- The context is very broad, this includes board games, drinks, queues, of course. I've seen obscene usage as well. The phrase causes headaches for Chinese people trying to translate it into English, BTW. --Anatoli (обсудить/вклад) 06:53, 3 September 2012 (UTC)
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Mandarin. Glossed as it's your turn, which I note we don't have. It doesn't seem idiomatic; it's composed of 该 (“ought to”) + 你 (“you”) + 了 (“now”). I don't see the phrasebook value of this entry in any way. By the way, 該你了 is the traditional form, which should be deleted as well. --Μετάknowledgediscuss/deeds 06:01, 3 September 2012 (UTC)
- Keep. It doesn't have to link it's your turn, convert to simply "it's your turn". The Mandarin expression has a value in showing how this is said in Mandarin. Learners can't tell the meaning of the phrase, especially without context. A phrasebook candidate - Category:Mandarin phrasebook in traditional script. --Anatoli (обсудить/вклад) 06:35, 3 September 2012 (UTC)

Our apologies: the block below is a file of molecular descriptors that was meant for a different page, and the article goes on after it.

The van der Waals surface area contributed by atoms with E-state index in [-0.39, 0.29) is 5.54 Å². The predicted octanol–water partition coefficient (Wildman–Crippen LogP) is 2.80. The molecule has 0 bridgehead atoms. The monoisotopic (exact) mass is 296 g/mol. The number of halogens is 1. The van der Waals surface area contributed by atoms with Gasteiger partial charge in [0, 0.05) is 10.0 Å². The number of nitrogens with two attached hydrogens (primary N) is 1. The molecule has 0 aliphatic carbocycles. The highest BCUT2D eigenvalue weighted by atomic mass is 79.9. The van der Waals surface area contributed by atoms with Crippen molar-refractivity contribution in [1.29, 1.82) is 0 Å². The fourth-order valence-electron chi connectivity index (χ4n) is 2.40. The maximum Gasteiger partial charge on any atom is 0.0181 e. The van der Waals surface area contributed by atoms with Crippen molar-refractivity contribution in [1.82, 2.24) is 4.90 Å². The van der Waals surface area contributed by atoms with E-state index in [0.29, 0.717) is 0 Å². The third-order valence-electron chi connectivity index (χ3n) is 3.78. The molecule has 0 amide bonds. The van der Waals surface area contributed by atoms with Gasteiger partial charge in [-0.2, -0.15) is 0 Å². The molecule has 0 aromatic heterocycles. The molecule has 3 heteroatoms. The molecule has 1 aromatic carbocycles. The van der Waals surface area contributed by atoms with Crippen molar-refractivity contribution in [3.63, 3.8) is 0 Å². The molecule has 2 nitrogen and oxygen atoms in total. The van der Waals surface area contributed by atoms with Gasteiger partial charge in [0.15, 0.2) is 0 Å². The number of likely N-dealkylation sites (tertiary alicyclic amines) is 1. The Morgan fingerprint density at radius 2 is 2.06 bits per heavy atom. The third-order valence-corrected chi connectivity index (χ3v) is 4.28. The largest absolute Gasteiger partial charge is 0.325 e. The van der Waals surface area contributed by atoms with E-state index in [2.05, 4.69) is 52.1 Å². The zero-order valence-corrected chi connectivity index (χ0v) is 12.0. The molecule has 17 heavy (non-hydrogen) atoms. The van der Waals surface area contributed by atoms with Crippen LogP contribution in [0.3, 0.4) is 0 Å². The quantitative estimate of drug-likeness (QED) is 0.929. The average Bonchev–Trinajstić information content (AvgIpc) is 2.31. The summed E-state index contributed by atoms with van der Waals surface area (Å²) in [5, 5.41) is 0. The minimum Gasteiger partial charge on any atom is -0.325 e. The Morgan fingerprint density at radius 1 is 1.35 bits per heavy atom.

- Keep. Not intuitively translated from its parts to its actual meaning. bd2412 T 04:24, 4 September 2012 (UTC)
- Seems really strange to me, but I know your judgment is better than mine. BTW, I'm somewhat worried by the fact that I've already come upon a word in my basic Chinese textbook that we don't have: 听懂. I really need to learn how to make a good Mandarin entry so I can start adding these. --Μετάknowledgediscuss/deeds 04:04, 6 September 2012 (UTC)
- Equivalent or example entries are 睡得著, 睡得着, 睡著, 睡着 - if you want to have a go at creating entries, they use a different type of verb complement. You need the "rs" (radical sort) value for the entries, though, both for traditional and simplified (the first character is different). Here's a trick: check entries 聽 and 听 or any other starting with these characters. The "rs" values are "耳16" for 聽 and "口04" for 听. WT:AZH has more on creating entries. BTW, verb complements is not the easiest part of Sinitic languages, although Chinese grammar is not considered hard.